The Paradox Par excellence
The tempter dared offer three ‘short-cuts’ to Jesus. (1) to become the King by filling the stomachs of men (2) to thrill them with scientific wonders (3) to make a political deal with the prince of darkness. He won the battle with the might and light of the word of God. He was out to encounter the world as a sacrificial victim for sin. After the long fast and trial, the angels came and minister unto Him. Then He returns to Jordan. For a while He mingles unnoticed with the crowd that surrounds the Baptist.
On the previous day John spoke of Our Lord to a deputation of priests and Levites from the temple of Jerusalem. They came to ask John who he was. Of course, they knew the time was ripe for the Messiah or Christ to come. But John tells them, “I am not the Christ. I am only the voice announcing Him.”
The next day too Our Lord was in the crowd. John sees Him at a distance. Hurriedly he falls back on the Jewish heritage of symbol and prophecy, known to all the hearers.
“Look, there is the Lamb of God who takes away the sin of the world (Jn. 1:29).
John is affirming that a pilgrim’s primary concern must be to look for one who has been appointed a sacrifice for the sins of humanity. The Passover is fast approaching. The highways are crowded. Many of them have with them the one year old lambs to the temple to be sacrificed on their behalf. It is in full view of those lambs that John points out the Lamb who, when sacrificed, would do away with all the prevailing sacrifices in the temple because He would take away all the sins of the world. John the Baptizer answers Isaac’s question “Where is the lamb of sacrifice?” (Gen. 22:7), pointing to Jesus of Nazreth saying: Here is the Lamb of God”.
The good God has at last provided a Lamb, His own “only begotten Son”. To the Israelites the lamb was a symbol of Israel’s deliverance from the political slavery of Egypt. John also implies that it was also a symbol of man’s deliverance from the spiritual slavery of sin. Prophet Isaiah foretells that this particular Lamb would come in the person of a complete Human Being. “He was oppressed and treated harshly, yet he never said a word. He was led like a lamb to the slaughter. And as a sheep is silent before the shearers, He did not open His mouth” (Is. 53:7).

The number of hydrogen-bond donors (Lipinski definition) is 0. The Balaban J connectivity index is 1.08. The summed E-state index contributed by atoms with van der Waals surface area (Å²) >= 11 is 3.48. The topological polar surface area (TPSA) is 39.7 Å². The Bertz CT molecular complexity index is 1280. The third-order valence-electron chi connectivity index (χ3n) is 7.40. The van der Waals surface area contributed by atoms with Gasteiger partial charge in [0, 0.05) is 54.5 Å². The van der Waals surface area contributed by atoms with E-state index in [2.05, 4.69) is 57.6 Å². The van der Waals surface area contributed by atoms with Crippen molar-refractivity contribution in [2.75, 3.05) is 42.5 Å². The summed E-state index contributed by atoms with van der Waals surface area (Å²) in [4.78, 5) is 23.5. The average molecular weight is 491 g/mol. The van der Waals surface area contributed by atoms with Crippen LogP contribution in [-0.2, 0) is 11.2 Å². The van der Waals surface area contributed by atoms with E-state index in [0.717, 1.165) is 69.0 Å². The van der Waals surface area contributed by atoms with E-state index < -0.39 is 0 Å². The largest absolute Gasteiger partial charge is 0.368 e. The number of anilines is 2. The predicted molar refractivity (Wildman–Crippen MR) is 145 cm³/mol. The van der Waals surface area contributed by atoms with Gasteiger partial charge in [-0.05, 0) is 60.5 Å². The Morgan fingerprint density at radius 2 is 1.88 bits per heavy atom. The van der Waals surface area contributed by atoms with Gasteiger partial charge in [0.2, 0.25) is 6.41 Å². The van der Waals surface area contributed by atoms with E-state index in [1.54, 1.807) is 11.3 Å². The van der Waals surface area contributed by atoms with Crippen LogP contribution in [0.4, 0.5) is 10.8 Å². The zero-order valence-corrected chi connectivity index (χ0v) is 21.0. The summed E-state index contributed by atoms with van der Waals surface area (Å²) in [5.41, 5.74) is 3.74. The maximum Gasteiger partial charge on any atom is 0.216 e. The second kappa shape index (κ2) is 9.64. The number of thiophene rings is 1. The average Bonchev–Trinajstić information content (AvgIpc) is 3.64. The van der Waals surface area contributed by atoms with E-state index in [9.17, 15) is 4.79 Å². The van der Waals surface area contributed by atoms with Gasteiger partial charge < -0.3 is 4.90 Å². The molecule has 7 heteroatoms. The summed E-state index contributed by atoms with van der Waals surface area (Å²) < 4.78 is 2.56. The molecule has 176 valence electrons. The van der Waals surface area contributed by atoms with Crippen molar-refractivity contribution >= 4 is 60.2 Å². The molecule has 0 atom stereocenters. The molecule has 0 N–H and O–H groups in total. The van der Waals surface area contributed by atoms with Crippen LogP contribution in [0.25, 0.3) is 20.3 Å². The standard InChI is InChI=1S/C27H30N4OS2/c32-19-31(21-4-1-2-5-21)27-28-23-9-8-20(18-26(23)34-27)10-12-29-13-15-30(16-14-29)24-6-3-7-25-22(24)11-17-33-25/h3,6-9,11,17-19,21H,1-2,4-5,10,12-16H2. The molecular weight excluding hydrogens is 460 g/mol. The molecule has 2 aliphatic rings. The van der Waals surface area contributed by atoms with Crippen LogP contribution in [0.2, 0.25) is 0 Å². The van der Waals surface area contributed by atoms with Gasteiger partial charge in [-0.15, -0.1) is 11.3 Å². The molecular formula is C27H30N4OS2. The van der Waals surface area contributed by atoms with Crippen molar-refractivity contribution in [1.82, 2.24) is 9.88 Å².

In the Old Testament the lamb is very often used as a “sacrificial victim”. Hence, it is certainly an emblem most suited to the character of the Messiah. The fact that the Baptist designates Our Lord as the Lamb of God is singularly significant. He is neither the people’s lamb, nor the lamb of the Jews, nor that of any human owner, but of God. When the Lamb is finally crucified, it is not because He is a victim of those who were stronger than Himself. He is Himself fulfilling His willing duty of love for sinners. It is not man who offers this sacrifice. Certainly it is man who slays the victim. It is God who gave Himself.
As a disciple of the Baptist, Peter, in all probability was there in the crowd to hear clearly his declaration. Later he makes more clear the meaning of “the Lamb” when he writes, “For you know that God paid a ransom to save you from the empty life you inherited from your ancestors. And it was not paid with mere gold or silver, which lose their value” (1 Pet. 1:19).
After the Resurrection and the Ascension of Jesus, the Deacon Philip encounters a courtier of the Queen of Ethiopia. He had been reading a passage from the prophet Isaiah which foretells “the lamb”. The exact passage is Isaiah. 53:7. Philip explains to him this Lamb has just been sacrificed and has risen from the dead and ascended into heaven. St. John, the Evangelist, who too was at Jordan that very day. (He too was one of the Baptists disciples) Later, he stood at the foot of the cross. When the Lamb was sacrificed years later he wrote that the Lamb, slain on Calvary, was slain, by intent from the beginning of the world. “And all the people who belong to this world worshipped the beast. They are the ones whose names were not written in Book of Life that belongs to the Lamb who was slaughtered before the world was made” (Rev. 13:8). The cross is not an after thought.